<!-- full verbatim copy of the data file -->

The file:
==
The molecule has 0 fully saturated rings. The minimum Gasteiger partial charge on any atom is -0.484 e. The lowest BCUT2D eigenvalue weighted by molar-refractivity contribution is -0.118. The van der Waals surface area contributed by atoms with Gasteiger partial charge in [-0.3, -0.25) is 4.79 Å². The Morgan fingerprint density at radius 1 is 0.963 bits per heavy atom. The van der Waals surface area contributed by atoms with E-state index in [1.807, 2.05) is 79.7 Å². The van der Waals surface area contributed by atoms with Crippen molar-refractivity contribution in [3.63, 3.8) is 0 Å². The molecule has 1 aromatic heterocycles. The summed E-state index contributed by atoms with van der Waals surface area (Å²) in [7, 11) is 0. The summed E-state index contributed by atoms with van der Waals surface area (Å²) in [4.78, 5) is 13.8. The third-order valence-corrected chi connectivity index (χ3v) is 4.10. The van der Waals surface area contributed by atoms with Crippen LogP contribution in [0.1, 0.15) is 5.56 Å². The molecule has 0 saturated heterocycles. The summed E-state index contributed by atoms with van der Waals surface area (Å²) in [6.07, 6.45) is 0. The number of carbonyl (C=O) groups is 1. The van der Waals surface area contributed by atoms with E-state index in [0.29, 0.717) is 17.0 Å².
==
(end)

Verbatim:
The molecule has 0 fully saturated rings. The minimum Gasteiger partial charge on any atom is -0.484 e. The lowest BCUT2D eigenvalue weighted by molar-refractivity contribution is -0.118. The van der Waals surface area contributed by atoms with Gasteiger partial charge in [-0.3, -0.25) is 4.79 Å². The Morgan fingerprint density at radius 1 is 0.963 bits per heavy atom. The van der Waals surface area contributed by atoms with E-state index in [1.807, 2.05) is 79.7 Å². The van der Waals surface area contributed by atoms with Crippen molar-refractivity contribution in [3.63, 3.8) is 0 Å². The molecule has 1 aromatic heterocycles. The summed E-state index contributed by atoms with van der Waals surface area (Å²) in [7, 11) is 0. The summed E-state index contributed by atoms with van der Waals surface area (Å²) in [4.78, 5) is 13.8. The third-order valence-corrected chi connectivity index (χ3v) is 4.10. The van der Waals surface area contributed by atoms with Crippen LogP contribution in [0.1, 0.15) is 5.56 Å². The molecule has 0 saturated heterocycles. The summed E-state index contributed by atoms with van der Waals surface area (Å²) in [6.07, 6.45) is 0. The number of carbonyl (C=O) groups is 1. The van der Waals surface area contributed by atoms with E-state index in [0.29, 0.717) is 17.0 Å².